New acquisition: Stamp collection of the PBC
Stamp collection of the PBC
March 5-April 6, 2008
On 27 March 1943, 65 years ago, sculptor Gerrit Jan van der Veen teamed up with Willem Arondéus and a group of helpers to attack the Amsterdam municipal register, which was across the street from the current Verzetsmuseum building.
Van der Veen was the founder of the largest forgery group of the war period, the Persoonsbewijzencentrale (identity card centre - PBC).The PBC produced more than 70,000 forged identity cards and numerous other documents. Destroying the information in the municipal register was important for people in hiding and resistance workers who were using false identities, and it would help make the persecution of Jews more difficult.
The attack on the municipal register attracted a lot of attention and was later replicated in other municipalities. Many of the attackers were arrested and executed. Van der Veen managed to escape. On 1 May 1944, he was severely wounded during an attempt to liberate imprisoned fellow resistance workers. On 12 May 1944, he was arrested at his hiding place and executed in the dunes on 10 June 1944.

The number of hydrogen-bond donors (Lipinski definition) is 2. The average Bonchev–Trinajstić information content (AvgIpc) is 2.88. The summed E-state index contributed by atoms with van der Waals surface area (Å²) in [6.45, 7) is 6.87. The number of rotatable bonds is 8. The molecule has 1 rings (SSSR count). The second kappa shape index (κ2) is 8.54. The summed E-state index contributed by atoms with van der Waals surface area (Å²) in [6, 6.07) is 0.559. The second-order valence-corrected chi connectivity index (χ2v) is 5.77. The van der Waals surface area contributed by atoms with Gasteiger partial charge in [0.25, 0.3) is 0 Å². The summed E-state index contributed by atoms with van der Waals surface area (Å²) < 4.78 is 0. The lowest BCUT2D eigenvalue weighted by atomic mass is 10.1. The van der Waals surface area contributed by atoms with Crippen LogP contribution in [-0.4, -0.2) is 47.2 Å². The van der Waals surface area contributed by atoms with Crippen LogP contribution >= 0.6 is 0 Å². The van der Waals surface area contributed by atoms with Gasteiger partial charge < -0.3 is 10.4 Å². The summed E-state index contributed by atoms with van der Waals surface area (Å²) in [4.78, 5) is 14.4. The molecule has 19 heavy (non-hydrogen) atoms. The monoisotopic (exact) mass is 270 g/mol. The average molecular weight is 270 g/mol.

Gerrit Jan van der Veen’s work for the PCB was continued by others, including Kees Rübsaam. The Verzetsmuseum received the entire collection of PBC stamps from Gerrit Jan Wolffensperger, the son of Gerrit Jan van der Veen.
The entire collectionof PBC stamps is on show, together with images on the wall showing the demolished municipal register after the attack. The wall of the former register, now Studio Plantage across the street, incorporates a commemorative plaque with the names of the 12 men who were executed by firing squad as a result of the attack.